Asian markets climb amid promising economic signs from China


Hong Kong (CNN Business)Asian markets broadly rose Thursday as China’s yuan held steady — one of a few signs in the region that helped to stave off fears of global economic trouble.

Investors also had a chance to digest moves from policymakers across the region who took steps this week to protect their economies from slowing global growth.
China’s Shanghai Composite Index (SHCOMP) gained 0.9%, poised to snap a six-day losing streak. Hong Kong’s Hang Seng Index (HSI) added 0.7%.
    Japan’s Nikkei rose 0.7%, while South Korea’s Kospi (KOSPI) climbed 1%. New Zealand’s NZX 50 rose 0.6%, and India’s Sensex (SENSEX) added 0.4%.
    It’s been a turbulent week for markets, as fears about the US-China trade war and the risk of a recession have gripped investors. Trading in the United States on Wednesday was volatile.

    Central bank cuts and a stronger yuan

    Thursday’s upswing in Asia came a day after central banks in India, New Zealand and Thailand all made aggressive cuts to interest rates. The Philippines is expected to follow suit, said Ken Wong, an Asian equity portfolio specialist for Eastspring Investments.
    Wong added that expectations have risen for the Federal Reserve in the United States to make additional cuts, too, to bolster growth amid rising fears about a worldwide economic slowdown. The Fed cut rates last month for the first time since the Great Recession.
    Meanwhile, China’s yuan rose in both onshore and offshore trading. The People’s Bank of China earlier cut the yuan’s daily reference rate to 7.0039 yuan to one US dollar. China sets a “band” every day to limit how far up or down the yuan’s value can move.
    While that is the lowest fixing the central bank has made since the spring of 2008 — and below the psychologically important benchmark of 7 — it wasn’t as weak as what was expected, according to analysts polled by Reuters.
    China’s daily reference rate for the yuan has been of immense interest to investors since the country let its currency fall below 7 to the US dollar in trading earlier this week. That devaluation sparked a worldwide sell-off Monday, and prompted the United States to label China as a “currency manipulator.” But China has also taken steps this week to shore up its currency.
    US stock futures were all higher Thursday after the rate fix.
    While Thursday’s fix was stronger than expected, it is still ambiguous enough to keep the market guessing, saidStephen Innes, managing partner for Valour Markets Pte in Singapore.
    And while the Chinese central bank “continues to deny they will weaponize the yuan they have a sturdy tool at their disposal and will not hesitate” to use it to offset tariffs, he added. US President Donald Trump escalated the trade war last week by threatening a new round of tariffs on China.
    Wong, the analyst from Eastspring Investments, said the fact that China set its fix for the yuan below 7 was “more of a news headline and market noise, and doesn’t have material impact.”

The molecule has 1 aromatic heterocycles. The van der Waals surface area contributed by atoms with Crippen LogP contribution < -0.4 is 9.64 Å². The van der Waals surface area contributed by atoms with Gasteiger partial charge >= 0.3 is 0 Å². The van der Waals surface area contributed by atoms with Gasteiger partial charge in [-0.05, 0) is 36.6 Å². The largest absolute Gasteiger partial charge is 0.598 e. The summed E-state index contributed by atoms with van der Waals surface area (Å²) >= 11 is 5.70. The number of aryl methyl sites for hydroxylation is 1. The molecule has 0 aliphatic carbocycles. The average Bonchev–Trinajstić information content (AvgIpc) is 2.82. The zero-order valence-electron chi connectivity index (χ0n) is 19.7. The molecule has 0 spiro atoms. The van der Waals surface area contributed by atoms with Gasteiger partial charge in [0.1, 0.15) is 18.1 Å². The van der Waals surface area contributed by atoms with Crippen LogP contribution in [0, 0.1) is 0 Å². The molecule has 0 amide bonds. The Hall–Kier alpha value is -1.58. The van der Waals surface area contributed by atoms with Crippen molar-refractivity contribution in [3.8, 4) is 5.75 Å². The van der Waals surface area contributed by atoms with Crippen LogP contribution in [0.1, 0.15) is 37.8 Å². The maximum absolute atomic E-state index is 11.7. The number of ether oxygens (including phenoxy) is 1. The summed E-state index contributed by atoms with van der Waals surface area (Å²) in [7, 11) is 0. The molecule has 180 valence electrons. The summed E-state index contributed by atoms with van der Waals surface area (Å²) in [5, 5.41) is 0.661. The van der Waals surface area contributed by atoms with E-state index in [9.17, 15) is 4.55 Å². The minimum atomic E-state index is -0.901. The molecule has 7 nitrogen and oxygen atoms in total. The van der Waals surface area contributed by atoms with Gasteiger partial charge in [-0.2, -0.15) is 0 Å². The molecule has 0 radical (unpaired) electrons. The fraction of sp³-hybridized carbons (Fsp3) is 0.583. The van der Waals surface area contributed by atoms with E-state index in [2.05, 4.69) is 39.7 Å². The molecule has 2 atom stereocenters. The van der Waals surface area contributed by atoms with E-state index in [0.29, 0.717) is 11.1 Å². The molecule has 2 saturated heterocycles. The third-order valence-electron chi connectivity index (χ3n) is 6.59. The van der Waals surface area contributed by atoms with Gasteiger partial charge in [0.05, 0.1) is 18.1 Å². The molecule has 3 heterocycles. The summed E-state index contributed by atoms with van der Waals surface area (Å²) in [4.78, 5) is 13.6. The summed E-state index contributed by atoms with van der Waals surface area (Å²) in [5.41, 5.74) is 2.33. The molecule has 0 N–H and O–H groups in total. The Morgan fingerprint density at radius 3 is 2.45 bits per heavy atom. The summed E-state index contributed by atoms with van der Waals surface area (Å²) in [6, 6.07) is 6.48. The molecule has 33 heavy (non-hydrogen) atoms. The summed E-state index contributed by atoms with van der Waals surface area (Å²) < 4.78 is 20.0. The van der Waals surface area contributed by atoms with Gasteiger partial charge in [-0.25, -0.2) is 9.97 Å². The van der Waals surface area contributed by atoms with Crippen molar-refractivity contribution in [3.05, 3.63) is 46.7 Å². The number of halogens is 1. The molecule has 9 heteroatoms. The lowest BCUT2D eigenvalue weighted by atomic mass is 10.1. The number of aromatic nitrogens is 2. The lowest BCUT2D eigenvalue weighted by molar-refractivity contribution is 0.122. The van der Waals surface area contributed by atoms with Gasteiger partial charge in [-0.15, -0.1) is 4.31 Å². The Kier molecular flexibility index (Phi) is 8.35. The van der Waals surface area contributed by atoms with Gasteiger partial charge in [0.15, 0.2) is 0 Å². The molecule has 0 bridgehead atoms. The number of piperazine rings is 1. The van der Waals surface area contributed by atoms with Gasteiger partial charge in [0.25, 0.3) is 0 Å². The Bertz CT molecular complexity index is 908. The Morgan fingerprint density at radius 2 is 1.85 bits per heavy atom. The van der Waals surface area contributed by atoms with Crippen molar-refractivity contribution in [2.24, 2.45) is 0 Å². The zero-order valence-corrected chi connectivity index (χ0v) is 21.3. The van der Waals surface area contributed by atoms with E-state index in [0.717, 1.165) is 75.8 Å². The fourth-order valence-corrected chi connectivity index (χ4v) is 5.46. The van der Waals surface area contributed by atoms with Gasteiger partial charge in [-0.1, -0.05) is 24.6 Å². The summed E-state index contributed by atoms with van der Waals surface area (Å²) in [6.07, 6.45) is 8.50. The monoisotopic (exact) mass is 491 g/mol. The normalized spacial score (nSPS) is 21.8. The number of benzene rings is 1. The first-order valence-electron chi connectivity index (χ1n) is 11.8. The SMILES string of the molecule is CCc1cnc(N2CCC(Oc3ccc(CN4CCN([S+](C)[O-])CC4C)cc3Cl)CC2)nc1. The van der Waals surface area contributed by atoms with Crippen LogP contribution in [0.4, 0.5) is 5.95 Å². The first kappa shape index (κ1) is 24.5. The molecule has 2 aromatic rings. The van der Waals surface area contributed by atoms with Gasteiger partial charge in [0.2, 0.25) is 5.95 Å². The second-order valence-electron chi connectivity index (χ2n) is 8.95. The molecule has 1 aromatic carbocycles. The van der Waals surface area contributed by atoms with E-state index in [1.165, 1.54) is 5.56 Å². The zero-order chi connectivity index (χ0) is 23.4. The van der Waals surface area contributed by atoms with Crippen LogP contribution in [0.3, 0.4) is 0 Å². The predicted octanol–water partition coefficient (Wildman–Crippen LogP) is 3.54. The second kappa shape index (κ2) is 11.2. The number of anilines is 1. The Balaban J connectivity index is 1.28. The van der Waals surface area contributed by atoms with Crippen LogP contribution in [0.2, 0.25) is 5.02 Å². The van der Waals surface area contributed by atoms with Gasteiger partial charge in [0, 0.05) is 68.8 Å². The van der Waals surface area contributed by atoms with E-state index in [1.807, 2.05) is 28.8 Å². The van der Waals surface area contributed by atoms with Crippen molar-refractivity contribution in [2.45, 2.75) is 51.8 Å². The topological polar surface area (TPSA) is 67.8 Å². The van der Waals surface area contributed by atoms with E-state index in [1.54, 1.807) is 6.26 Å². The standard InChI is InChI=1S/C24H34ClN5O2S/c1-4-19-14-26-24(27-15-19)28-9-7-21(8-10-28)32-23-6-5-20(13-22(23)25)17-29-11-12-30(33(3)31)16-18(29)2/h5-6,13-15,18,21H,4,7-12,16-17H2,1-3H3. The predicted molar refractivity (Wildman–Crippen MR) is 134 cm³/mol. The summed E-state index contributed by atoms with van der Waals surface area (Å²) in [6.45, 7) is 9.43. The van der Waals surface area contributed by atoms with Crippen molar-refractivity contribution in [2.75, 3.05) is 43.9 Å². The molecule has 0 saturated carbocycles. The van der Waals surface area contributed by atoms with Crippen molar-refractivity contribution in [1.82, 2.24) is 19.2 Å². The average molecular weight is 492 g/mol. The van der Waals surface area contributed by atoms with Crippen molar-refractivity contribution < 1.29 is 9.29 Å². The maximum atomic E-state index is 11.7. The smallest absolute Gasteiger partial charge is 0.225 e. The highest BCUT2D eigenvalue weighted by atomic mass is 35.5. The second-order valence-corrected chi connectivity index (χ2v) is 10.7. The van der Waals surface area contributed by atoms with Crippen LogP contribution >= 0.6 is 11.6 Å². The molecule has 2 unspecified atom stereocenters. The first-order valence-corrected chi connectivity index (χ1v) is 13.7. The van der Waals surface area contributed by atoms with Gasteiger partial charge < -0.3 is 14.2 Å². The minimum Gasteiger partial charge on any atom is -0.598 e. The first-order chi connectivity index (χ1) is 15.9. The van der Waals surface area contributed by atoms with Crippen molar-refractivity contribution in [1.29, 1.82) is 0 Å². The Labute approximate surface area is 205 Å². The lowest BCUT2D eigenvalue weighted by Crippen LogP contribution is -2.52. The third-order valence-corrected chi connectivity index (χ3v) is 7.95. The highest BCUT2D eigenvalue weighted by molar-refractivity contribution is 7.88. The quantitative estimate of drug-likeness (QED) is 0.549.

“The depreciation of the yuan so far is limited compared with other emerging markets currencies in the region,” he said. “I seriously doubt the yuan will have a large depreciation against the dollar, as it will trigger massive capital outflows, which is something that China absolutely doesn’t want.”

    News from China raises investor spirits

    Stocks received an additional boost after China released trade data that looked better than expected. The country’s exports rose 3.3% in July compared to a year ago, according to government statistics released Thursday. Imports fell 5.6% over the same period, but that was less than what analysts polled by Reuters expected.
    “The moderating decline in imports suggested improving production in domestic China,” wrote Ken Cheung Kin Tai, chief Asian foreign exchange strategist for Mizuho Bank in Hong Kong, in a research note.
    He added, though, that US-China trade tensions will continue to be a challenge.
    Sentiment in China was also bolstered after MSCI, the global index compiler, announced that it will increase the weighting of stocks traded in China in a key index for the second time of the year.
    The increase could trigger the inflow of more than $22 billion into Chinese equities, analysts at China International Capital Corporation, an investment banking firm, wrote in a report earlier this week.
    MSCI also said it will add 10 new members to one of its indexes, including the chemical company Wanhua Chemical Group and pharmaceutical firm Wuxi AppTec. Those stocks surged 4.5% and 3.2% in Shanghai, respectively.
      Here’s what else we’re watching at 12:30 p.m. Hong Kong time:
      • Japan announced Thursday that it has approved the first exports of materials to South Korea since curbs on exports were put in place last month, according to its top government officials on Thursday. Trade tensions between the two countries escalated after Japan announced trade restrictions on South Korea and dropped the country as a preferred trading partner.
      • On Wednesday, US stocks had a volatile session after a bond market scare. The S&P 500 (SPX) and the Nasdaq Composite (COMP) recovered their earlier losses and closed up 0.1% and 0.4%, respectively. The Dow (INDU) ended down 0.1%, or 22 points. At its worst, it was down 589 points.

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